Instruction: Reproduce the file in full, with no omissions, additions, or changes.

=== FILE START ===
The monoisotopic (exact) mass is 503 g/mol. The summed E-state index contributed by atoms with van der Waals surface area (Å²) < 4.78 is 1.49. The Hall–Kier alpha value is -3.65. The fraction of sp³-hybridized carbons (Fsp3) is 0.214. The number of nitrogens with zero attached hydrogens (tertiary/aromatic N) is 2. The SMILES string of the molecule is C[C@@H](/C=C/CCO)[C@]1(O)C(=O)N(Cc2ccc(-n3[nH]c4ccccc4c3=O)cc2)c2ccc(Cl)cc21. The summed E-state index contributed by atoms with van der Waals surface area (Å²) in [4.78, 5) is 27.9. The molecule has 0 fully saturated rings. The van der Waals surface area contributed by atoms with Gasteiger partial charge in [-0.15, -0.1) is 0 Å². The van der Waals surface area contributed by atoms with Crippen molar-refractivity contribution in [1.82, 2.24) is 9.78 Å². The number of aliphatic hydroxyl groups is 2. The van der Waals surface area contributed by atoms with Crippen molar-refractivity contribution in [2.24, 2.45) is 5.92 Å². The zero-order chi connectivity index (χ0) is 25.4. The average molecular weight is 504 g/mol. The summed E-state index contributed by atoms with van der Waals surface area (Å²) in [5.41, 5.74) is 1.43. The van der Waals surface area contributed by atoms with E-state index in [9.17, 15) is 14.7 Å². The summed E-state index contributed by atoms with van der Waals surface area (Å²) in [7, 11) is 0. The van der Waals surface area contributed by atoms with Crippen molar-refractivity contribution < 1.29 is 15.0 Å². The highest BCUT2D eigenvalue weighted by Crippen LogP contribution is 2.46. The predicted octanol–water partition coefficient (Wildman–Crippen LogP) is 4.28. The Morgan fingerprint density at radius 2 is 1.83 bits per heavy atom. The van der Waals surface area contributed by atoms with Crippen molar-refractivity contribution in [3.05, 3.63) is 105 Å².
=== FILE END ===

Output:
The monoisotopic (exact) mass is 503 g/mol. The summed E-state index contributed by atoms with van der Waals surface area (Å²) < 4.78 is 1.49. The Hall–Kier alpha value is -3.65. The fraction of sp³-hybridized carbons (Fsp3) is 0.214. The number of nitrogens with zero attached hydrogens (tertiary/aromatic N) is 2. The SMILES string of the molecule is C[C@@H](/C=C/CCO)[C@]1(O)C(=O)N(Cc2ccc(-n3[nH]c4ccccc4c3=O)cc2)c2ccc(Cl)cc21. The summed E-state index contributed by atoms with van der Waals surface area (Å²) in [4.78, 5) is 27.9. The molecule has 0 fully saturated rings. The van der Waals surface area contributed by atoms with Gasteiger partial charge in [-0.15, -0.1) is 0 Å². The van der Waals surface area contributed by atoms with Crippen molar-refractivity contribution in [1.82, 2.24) is 9.78 Å². The number of aliphatic hydroxyl groups is 2. The van der Waals surface area contributed by atoms with Crippen molar-refractivity contribution in [2.24, 2.45) is 5.92 Å². The zero-order chi connectivity index (χ0) is 25.4. The average molecular weight is 504 g/mol. The summed E-state index contributed by atoms with van der Waals surface area (Å²) in [5.41, 5.74) is 1.43. The van der Waals surface area contributed by atoms with E-state index in [9.17, 15) is 14.7 Å². The summed E-state index contributed by atoms with van der Waals surface area (Å²) in [7, 11) is 0. The van der Waals surface area contributed by atoms with Crippen molar-refractivity contribution < 1.29 is 15.0 Å². The highest BCUT2D eigenvalue weighted by Crippen LogP contribution is 2.46. The predicted octanol–water partition coefficient (Wildman–Crippen LogP) is 4.28. The Morgan fingerprint density at radius 2 is 1.83 bits per heavy atom. The van der Waals surface area contributed by atoms with Crippen molar-refractivity contribution in [3.05, 3.63) is 105 Å².